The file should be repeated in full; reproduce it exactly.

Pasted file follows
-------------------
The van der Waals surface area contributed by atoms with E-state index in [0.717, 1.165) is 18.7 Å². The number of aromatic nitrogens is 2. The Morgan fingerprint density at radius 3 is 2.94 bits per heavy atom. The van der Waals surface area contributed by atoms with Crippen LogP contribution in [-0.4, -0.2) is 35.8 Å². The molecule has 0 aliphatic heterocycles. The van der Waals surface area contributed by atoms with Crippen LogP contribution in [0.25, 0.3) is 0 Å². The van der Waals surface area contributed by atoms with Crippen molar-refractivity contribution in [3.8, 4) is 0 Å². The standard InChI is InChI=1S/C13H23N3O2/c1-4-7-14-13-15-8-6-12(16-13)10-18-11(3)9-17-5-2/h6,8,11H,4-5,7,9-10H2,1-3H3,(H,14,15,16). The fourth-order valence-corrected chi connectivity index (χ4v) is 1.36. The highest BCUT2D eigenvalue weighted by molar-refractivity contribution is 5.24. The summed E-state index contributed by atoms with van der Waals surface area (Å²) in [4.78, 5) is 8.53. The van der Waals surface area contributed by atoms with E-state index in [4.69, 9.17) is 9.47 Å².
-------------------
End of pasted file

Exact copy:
The van der Waals surface area contributed by atoms with E-state index in [0.717, 1.165) is 18.7 Å². The number of aromatic nitrogens is 2. The Morgan fingerprint density at radius 3 is 2.94 bits per heavy atom. The van der Waals surface area contributed by atoms with Crippen LogP contribution in [-0.4, -0.2) is 35.8 Å². The molecule has 0 aliphatic heterocycles. The van der Waals surface area contributed by atoms with Crippen LogP contribution in [0.25, 0.3) is 0 Å². The van der Waals surface area contributed by atoms with Crippen molar-refractivity contribution in [3.8, 4) is 0 Å². The standard InChI is InChI=1S/C13H23N3O2/c1-4-7-14-13-15-8-6-12(16-13)10-18-11(3)9-17-5-2/h6,8,11H,4-5,7,9-10H2,1-3H3,(H,14,15,16). The fourth-order valence-corrected chi connectivity index (χ4v) is 1.36. The highest BCUT2D eigenvalue weighted by molar-refractivity contribution is 5.24. The summed E-state index contributed by atoms with van der Waals surface area (Å²) in [4.78, 5) is 8.53. The van der Waals surface area contributed by atoms with E-state index in [4.69, 9.17) is 9.47 Å².